• Label and date.   Freezing keeps food safe almost indefinitely.  However, there are recommended storage times for best quality. Refer to and/or download the FDA Refrigerator and Freezer Storage Chart which lists optimum freezing times for best quality. 

Freezer burn affects food’s quality but not its safety. Even though the food is safe to eat, doesn’t mean one should. Freezer burn fundamentally changes a food’s chemical composition, affecting its flavor and texture.   All foods are susceptible to freezer burn but with proper packaging and freezer management, the problem can largely be eliminated.

Marlene Geiger

I am a graduate of the University of Nebraska-Lincoln with a BS in Home Economics Education and Extension and from Colorado State University with a MS in Textiles and Clothing. I enjoy spending time with family and friends, gardening, quilting, cooking, sewing, and sharing knowledge and experience with others.

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Meat Thermometers – A Grilling Essential

Steaks on the grill with thermometer to check internal temperature.

Grilling adds a fun element to picnics and summer but it can also be a time of danger for food borne illness. It is not possible to tell if a food is fully cooked by simply looking at it. The only way to accurately measure if a food product is cooked to a safe minimum internal temperature is to use a food thermometer.  This is especially true when grilling meats; meat and poultry tend to brown quickly on the outside but may not have reached a safe internal temperature to prevent harmful bacteria from causing foodborne illness.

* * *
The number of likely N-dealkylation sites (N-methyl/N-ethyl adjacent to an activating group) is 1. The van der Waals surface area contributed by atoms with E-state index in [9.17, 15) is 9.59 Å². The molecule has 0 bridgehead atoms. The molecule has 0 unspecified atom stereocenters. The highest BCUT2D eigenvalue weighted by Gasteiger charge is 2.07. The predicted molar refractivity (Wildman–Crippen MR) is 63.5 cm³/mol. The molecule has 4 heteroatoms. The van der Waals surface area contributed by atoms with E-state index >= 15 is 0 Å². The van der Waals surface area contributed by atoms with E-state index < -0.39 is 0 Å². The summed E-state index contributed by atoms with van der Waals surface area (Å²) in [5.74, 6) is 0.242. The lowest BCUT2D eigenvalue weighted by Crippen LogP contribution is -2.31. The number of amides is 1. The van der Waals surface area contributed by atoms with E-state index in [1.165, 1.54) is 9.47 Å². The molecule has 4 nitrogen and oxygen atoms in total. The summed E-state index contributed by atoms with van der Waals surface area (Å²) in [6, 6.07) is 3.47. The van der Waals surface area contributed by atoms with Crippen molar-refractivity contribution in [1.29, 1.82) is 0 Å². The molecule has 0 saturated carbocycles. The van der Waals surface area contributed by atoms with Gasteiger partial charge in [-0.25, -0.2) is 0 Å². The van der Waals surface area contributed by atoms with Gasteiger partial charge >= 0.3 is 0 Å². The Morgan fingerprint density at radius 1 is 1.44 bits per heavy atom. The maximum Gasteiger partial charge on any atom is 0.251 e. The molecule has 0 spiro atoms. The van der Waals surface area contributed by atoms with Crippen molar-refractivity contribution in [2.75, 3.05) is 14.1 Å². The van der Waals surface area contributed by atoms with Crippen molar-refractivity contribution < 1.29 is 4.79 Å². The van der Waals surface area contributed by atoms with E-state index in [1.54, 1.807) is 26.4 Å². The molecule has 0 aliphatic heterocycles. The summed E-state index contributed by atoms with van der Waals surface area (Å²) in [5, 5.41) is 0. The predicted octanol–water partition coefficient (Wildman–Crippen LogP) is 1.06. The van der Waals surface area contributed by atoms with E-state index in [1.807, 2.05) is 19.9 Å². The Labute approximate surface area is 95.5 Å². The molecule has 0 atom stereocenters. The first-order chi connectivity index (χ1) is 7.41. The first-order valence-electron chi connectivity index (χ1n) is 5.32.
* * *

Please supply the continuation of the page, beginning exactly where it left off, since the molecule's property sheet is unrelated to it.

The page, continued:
Know the Safe Internal Temperature

To insure cooking is both SAFE and GOOD TASTING, follow the guidelines below for safe minimum internal temperatures and rest time for meat, poultry, and seafood.

Date last reviewed: March 11, 2022. Source: FoodSafety.gov

Calibrate Thermometer for Accuracy

A properly calibrated meat thermometer is key for achieving both meat safety and quality. Imagine the indignation of serving undercooked meat followed by food borne illness because the thermometer didn’t read correctly or wasn’t in calibration.  Neither is a viable excuse for a food safety misstep.  Thermometers should be checked and adjusted on a regular basis using the ice-water method.  For a video demonstration of thermometer calibration, view How to Calibrate a Meat Thermometer courtesy of the North American Meat Institute and University of California Davis Cooperative Extension. 

Insert Thermometer Properly

To get a correct temperature reading, the thermometer must be inserted in the properly location.  Usually, this in the center of the thickest part of the food away from bone, fat, or gristle.  Use these guidelines on finding the right location: 

BEEF, PORK or LAMB ROASTS. The food thermometer should be placed midway in the roast, avoiding the bone. Irregularly shaped foods, such as beef roasts, should have their temperature checked in several places.